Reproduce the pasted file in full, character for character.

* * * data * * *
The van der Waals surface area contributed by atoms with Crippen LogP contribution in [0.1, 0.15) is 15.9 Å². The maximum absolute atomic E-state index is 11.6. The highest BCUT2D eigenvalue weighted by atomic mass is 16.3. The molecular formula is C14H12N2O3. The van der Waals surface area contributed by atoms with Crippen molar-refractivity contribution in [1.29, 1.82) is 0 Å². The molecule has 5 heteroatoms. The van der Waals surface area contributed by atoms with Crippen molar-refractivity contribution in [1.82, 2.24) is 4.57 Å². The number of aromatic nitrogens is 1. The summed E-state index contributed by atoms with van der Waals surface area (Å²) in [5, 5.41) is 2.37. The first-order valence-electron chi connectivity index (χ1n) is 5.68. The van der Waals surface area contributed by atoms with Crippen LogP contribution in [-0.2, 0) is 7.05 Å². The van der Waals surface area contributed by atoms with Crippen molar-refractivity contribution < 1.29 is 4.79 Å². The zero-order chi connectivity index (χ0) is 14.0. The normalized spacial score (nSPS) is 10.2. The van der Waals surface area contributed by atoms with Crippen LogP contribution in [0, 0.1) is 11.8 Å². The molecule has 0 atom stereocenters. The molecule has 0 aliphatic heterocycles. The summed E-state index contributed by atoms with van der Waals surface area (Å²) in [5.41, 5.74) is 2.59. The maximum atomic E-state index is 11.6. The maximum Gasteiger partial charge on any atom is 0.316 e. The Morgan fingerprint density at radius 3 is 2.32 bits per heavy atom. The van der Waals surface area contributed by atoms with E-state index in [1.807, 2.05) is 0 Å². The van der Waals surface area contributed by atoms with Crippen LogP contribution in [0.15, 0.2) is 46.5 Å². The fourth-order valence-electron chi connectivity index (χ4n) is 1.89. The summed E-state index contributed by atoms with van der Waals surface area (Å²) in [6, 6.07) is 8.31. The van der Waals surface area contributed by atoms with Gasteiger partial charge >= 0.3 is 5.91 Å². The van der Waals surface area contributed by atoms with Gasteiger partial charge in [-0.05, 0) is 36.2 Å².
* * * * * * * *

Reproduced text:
The van der Waals surface area contributed by atoms with Crippen LogP contribution in [0.1, 0.15) is 15.9 Å². The maximum absolute atomic E-state index is 11.6. The highest BCUT2D eigenvalue weighted by atomic mass is 16.3. The molecular formula is C14H12N2O3. The van der Waals surface area contributed by atoms with Crippen molar-refractivity contribution in [1.29, 1.82) is 0 Å². The molecule has 5 heteroatoms. The van der Waals surface area contributed by atoms with Crippen molar-refractivity contribution in [1.82, 2.24) is 4.57 Å². The number of aromatic nitrogens is 1. The summed E-state index contributed by atoms with van der Waals surface area (Å²) in [5, 5.41) is 2.37. The first-order valence-electron chi connectivity index (χ1n) is 5.68. The van der Waals surface area contributed by atoms with Crippen LogP contribution in [-0.2, 0) is 7.05 Å². The van der Waals surface area contributed by atoms with Crippen molar-refractivity contribution < 1.29 is 4.79 Å². The zero-order chi connectivity index (χ0) is 14.0. The normalized spacial score (nSPS) is 10.2. The van der Waals surface area contributed by atoms with Crippen LogP contribution in [0, 0.1) is 11.8 Å². The molecule has 0 atom stereocenters. The molecule has 0 aliphatic heterocycles. The summed E-state index contributed by atoms with van der Waals surface area (Å²) in [5.41, 5.74) is 2.59. The maximum atomic E-state index is 11.6. The maximum Gasteiger partial charge on any atom is 0.316 e. The Morgan fingerprint density at radius 3 is 2.32 bits per heavy atom. The van der Waals surface area contributed by atoms with E-state index in [1.807, 2.05) is 0 Å². The van der Waals surface area contributed by atoms with Crippen LogP contribution in [0.15, 0.2) is 46.5 Å². The fourth-order valence-electron chi connectivity index (χ4n) is 1.89. The summed E-state index contributed by atoms with van der Waals surface area (Å²) in [6, 6.07) is 8.31. The van der Waals surface area contributed by atoms with Gasteiger partial charge >= 0.3 is 5.91 Å². The van der Waals surface area contributed by atoms with Gasteiger partial charge in [-0.05, 0) is 36.2 Å².